Huseyin Peker, the Atlantic Institute-Central Florida

Bishop Greg Brewer, of the Episcopal Diocese of Central Florida

Imam Tariq Rashid, of the Islamic Center of Orlando

Retired Bishop Robert N. Lynch of St. Petersburg

(not pictured) Dcn. Michael Matheny, of St. Luke Episcopal Cathedral

[/quote_box_center]

“We come not as different religions but one in the Lord,” said Bishop Noonan, who noted that he was familiar with violence in his home country of Ireland and stressed that people will only find peace when they recognize the dignity of all people as children of God.

The half-hour service — with readings about love and peace and songs echoing that message — was a somber one. The prayers were focused on peace, how God alone is the lasting source of peace and rest. Someone read a reflection on peace by Blessed Oscar Romero, the Salvadoran archbishop martyred while saying Mass.

A participant of the "Vigil to Dry Tears" lights a candle June 13 at St. James Cathedral in Orlando, Fla., for victims of a mass shooting at Pulse nightclub in Orlando. The event gathered interfaith leaders and some 500 people from all walks of life for prayer, music, scripture and reflection. (CNS photo/Andrea Navarro, Florida Catholic) See ORLANDO-PRAYER-VIGIL June 14, 2016.
A participant of the “Vigil to Dry Tears” lights a candle June 13 at St. James Cathedral in Orlando, Fla., for victims of a mass shooting at Pulse nightclub in Orlando. The event gathered interfaith leaders and some 500 people from all walks of life for prayer, music, scripture and reflection. (CNS photo/Andrea Navarro, Florida Catholic)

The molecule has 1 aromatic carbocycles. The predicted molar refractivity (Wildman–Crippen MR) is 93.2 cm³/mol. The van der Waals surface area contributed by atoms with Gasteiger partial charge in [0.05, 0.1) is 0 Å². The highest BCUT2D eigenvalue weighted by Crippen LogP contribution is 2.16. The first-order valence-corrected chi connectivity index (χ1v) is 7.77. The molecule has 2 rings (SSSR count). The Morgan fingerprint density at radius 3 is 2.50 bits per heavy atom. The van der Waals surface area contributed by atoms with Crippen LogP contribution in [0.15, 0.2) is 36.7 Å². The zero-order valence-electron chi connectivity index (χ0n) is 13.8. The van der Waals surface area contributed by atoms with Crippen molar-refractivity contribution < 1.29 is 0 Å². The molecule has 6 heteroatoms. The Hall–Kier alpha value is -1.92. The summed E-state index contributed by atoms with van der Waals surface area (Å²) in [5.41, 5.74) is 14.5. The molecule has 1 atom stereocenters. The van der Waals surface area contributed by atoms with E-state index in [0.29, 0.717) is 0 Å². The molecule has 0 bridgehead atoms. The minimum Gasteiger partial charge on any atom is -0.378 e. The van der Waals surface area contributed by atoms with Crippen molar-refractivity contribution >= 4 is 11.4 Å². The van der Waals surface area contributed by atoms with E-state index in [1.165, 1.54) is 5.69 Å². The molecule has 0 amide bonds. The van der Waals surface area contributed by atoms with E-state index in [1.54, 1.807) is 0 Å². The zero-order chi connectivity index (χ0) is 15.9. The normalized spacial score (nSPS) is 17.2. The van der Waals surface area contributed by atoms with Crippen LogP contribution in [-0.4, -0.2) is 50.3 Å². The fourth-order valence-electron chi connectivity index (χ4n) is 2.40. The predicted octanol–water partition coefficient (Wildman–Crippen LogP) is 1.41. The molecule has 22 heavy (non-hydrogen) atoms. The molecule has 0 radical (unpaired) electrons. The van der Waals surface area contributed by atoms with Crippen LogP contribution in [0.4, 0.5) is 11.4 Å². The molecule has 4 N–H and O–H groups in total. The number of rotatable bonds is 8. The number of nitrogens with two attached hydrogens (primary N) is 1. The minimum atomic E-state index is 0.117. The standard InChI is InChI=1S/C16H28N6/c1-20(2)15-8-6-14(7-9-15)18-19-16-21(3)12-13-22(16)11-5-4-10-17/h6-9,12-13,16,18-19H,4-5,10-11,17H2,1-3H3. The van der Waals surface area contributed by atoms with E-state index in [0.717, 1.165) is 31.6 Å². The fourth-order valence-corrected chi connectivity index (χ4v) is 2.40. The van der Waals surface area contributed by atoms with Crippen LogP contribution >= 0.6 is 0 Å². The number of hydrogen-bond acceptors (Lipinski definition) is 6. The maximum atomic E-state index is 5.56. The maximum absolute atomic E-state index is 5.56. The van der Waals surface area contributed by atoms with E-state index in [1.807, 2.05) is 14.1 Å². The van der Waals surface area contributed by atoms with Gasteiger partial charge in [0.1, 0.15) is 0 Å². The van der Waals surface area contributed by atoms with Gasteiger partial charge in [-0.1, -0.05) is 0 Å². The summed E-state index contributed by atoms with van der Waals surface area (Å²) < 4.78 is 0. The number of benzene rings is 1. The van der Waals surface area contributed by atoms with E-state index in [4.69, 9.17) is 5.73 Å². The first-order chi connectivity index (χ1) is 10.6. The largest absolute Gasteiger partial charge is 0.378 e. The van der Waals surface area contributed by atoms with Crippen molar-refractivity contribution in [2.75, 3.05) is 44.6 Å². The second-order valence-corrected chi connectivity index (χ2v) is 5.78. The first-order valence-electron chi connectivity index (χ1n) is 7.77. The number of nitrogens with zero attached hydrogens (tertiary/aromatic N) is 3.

Those wishing to light a candle in the sanctuary were invited to come forward and the glimmering light filled the church. The congregation exited quietly after singing “Let There Be Peace on Earth.”

When he invited the local community to attend the service, Bishop Noonan said he hoped it would provide an opportunity for all to join one another in prayer that would “bring about an outpouring of the mercy of God within the heart of our community.”

He urged people to pray “for healing from this vicious assault on human life,” for comfort for those suffering loss and “a sincere conversion of heart for all who perpetrate acts of terror in our world.”

Natalia Gil, a 22-year-old parishioner of St. Isaac Jogues in Orlando, attended the prayer service with 10 others from her parish. “We’re all one big family. We’re here in the name of Jesus,” she told the Florida Catholic, newspaper of the Diocese of Orlando.

“We are gathered here because maybe not all of us have someone in common that we know, but we are all one community no matter the religion, what they believed in or who they were,” she added. Some in her group knew the victims either by face or by name. One young woman in the group held back tears and was unable to speak as she mourned for a cousin who was at Pulse nightclub that night.